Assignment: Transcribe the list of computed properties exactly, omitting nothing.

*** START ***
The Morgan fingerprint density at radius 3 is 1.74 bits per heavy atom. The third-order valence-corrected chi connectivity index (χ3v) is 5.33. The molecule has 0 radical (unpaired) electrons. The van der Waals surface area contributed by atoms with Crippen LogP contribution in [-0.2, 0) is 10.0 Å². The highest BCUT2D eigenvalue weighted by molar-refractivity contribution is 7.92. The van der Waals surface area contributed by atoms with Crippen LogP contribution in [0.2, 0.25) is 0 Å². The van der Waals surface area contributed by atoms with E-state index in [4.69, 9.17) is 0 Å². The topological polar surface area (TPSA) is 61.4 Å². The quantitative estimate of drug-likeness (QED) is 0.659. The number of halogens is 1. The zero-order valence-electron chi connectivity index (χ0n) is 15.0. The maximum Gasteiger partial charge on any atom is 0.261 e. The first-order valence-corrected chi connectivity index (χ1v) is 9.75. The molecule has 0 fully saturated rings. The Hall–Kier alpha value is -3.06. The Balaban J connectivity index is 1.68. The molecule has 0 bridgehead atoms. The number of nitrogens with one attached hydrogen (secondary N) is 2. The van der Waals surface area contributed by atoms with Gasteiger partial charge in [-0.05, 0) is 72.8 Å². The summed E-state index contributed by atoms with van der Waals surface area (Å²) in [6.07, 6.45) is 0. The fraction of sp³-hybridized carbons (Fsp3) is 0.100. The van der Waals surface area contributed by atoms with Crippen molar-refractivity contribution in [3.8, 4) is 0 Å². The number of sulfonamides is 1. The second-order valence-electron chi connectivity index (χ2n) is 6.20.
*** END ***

The Morgan fingerprint density at radius 3 is 1.74 bits per heavy atom. The third-order valence-corrected chi connectivity index (χ3v) is 5.33. The molecule has 0 radical (unpaired) electrons. The van der Waals surface area contributed by atoms with Crippen LogP contribution in [-0.2, 0) is 10.0 Å². The highest BCUT2D eigenvalue weighted by molar-refractivity contribution is 7.92. The van der Waals surface area contributed by atoms with Crippen LogP contribution in [0.2, 0.25) is 0 Å². The van der Waals surface area contributed by atoms with E-state index in [4.69, 9.17) is 0 Å². The topological polar surface area (TPSA) is 61.4 Å². The quantitative estimate of drug-likeness (QED) is 0.659. The number of halogens is 1. The zero-order valence-electron chi connectivity index (χ0n) is 15.0. The maximum Gasteiger partial charge on any atom is 0.261 e. The first-order valence-corrected chi connectivity index (χ1v) is 9.75. The molecule has 0 fully saturated rings. The Hall–Kier alpha value is -3.06. The Balaban J connectivity index is 1.68. The molecule has 0 bridgehead atoms. The number of nitrogens with one attached hydrogen (secondary N) is 2. The van der Waals surface area contributed by atoms with Gasteiger partial charge in [-0.05, 0) is 72.8 Å². The summed E-state index contributed by atoms with van der Waals surface area (Å²) in [6.07, 6.45) is 0. The fraction of sp³-hybridized carbons (Fsp3) is 0.100. The van der Waals surface area contributed by atoms with Crippen molar-refractivity contribution in [3.8, 4) is 0 Å². The number of sulfonamides is 1. The second-order valence-electron chi connectivity index (χ2n) is 6.20.